The dispute has been going on since the 1990's when some of Ukraine's Orthodox Christians broke away from the Russian-controlled church in Moscow and formed their own autonomous church.
Ukrainian President Viktor Yushchenko supports the idea of a separate church, but the head the Russian Orthodox Church, Patriarch Kirill, is unwilling to consider such a move.
The two men clashed on Monday as Yushchenko repeated his call for a Ukrainian Orthodox Church independent of Moscow.
"Of course the greatest hope of the Ukrainian people is to live under a unified and independent church," said the Ukrainian leader.
"This church already exists, and if it did not, Ukraine would not exist," Kirill hit back firmly.
The Patriarch started his visit in Ukraine by leading a prayer service at a monument to Saint Vladimir, the prince of Kiev, whose conversion in the tenth century was the start of Orthodox Christianity in Ukraine and Russia.
"If we all pray together to overcome divisions, sorrow and confrontation we will have a peaceful, calm and joyous life," said Kirill at the service.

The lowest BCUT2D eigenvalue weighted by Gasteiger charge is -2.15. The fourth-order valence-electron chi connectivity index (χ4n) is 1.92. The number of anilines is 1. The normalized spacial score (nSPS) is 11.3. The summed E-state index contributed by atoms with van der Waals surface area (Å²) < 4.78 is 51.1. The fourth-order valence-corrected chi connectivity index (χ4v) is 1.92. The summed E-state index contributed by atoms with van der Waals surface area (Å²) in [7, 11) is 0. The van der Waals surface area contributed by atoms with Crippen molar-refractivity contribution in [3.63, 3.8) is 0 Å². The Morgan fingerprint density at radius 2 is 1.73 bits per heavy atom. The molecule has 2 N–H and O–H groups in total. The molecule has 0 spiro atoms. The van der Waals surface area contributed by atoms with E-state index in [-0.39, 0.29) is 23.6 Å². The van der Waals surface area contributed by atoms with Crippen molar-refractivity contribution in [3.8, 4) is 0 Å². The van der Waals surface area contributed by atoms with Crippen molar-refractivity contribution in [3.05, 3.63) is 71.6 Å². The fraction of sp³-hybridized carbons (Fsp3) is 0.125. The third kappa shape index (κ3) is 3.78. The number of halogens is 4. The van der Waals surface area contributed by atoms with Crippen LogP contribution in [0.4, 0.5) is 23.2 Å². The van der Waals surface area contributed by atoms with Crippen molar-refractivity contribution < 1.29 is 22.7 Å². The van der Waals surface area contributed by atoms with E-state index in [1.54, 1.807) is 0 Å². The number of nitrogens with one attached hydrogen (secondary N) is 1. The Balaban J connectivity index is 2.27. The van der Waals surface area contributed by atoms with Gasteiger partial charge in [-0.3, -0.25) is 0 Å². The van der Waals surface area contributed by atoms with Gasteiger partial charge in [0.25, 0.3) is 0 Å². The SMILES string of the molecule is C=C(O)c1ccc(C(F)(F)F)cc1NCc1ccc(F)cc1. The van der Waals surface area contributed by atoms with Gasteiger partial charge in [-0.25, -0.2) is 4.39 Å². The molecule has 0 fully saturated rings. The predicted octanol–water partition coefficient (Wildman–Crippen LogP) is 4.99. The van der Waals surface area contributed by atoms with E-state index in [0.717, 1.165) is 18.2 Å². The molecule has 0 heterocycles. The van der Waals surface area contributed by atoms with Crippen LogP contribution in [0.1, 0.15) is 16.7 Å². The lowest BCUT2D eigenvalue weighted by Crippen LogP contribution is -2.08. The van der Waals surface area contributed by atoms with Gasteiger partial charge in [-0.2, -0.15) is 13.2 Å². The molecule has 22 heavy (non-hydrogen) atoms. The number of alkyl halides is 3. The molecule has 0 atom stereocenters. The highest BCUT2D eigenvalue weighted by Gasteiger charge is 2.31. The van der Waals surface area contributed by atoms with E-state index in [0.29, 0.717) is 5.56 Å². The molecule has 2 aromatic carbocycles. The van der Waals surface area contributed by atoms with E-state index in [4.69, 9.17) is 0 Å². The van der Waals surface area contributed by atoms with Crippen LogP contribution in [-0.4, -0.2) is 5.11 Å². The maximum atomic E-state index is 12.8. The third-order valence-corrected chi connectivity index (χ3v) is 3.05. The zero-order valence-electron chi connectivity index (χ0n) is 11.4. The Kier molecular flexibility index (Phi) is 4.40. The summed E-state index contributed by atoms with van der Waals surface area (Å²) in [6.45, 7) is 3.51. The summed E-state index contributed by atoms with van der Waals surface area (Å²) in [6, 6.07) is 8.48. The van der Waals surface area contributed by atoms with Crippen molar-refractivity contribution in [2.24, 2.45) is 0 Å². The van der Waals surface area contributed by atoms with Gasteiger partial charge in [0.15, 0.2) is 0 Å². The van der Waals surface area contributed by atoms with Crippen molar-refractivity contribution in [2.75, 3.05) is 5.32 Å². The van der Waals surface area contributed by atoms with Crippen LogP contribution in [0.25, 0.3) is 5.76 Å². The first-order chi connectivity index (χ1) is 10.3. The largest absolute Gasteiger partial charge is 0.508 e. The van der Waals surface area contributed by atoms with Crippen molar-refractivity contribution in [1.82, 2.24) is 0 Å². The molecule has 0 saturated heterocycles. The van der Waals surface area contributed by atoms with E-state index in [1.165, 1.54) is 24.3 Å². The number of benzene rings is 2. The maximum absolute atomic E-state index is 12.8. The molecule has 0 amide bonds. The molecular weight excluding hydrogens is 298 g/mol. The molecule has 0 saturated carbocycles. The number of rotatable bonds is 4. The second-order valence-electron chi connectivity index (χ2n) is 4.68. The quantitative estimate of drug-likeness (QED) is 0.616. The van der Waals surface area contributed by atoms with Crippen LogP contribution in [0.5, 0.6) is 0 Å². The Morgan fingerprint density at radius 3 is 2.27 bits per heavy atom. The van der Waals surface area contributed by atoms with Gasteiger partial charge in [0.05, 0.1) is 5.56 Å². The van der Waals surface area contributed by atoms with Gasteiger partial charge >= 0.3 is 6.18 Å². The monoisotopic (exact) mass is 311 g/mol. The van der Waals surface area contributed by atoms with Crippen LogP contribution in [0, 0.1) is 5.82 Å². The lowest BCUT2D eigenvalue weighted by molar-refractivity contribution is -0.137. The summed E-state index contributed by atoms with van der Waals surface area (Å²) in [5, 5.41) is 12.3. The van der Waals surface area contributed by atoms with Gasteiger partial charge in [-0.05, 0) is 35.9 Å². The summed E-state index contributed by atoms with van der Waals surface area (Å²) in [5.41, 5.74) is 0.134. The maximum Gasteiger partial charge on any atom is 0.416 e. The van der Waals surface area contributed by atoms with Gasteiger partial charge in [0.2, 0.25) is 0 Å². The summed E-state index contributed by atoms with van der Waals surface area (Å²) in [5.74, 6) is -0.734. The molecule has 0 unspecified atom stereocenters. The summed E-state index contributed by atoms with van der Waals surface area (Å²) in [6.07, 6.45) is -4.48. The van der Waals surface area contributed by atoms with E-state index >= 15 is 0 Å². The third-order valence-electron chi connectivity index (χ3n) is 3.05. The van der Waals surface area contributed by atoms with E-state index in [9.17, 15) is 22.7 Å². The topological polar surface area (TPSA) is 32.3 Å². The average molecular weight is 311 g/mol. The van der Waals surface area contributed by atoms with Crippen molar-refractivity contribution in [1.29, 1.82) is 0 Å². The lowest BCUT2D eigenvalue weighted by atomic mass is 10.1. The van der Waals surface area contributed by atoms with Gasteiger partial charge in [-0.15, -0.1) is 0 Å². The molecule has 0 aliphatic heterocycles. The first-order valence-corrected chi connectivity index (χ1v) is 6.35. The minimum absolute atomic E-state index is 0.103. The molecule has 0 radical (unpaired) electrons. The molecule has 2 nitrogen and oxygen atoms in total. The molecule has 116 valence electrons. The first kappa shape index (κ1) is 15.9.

The service was attended by about 2,000 worshippers. At the same time dozens of Ukrainian nationalists held a protest nearby and shouted, "Go away Moscow pope!"
The theological dispute comes on top of other issues that Moscow and Kiev have been having, such as the transit of natural gas from Russia to Europe or Ukraine's desire to join NATO.
While the country's main Orthodox church still answers to Kirill, several church leaders have already proclaimed their independence from Moscow and have been gaining popularity as well as support from the Ukrainian president.
The Russian Orthodox Church claims about 28 million followers and the separatist Ukrainian Orthodox Church has about 14 million believers.
This is Kirill's first visit to Ukraine since he became the head of the Russian Orthodox Church in February.
Editor: Neil King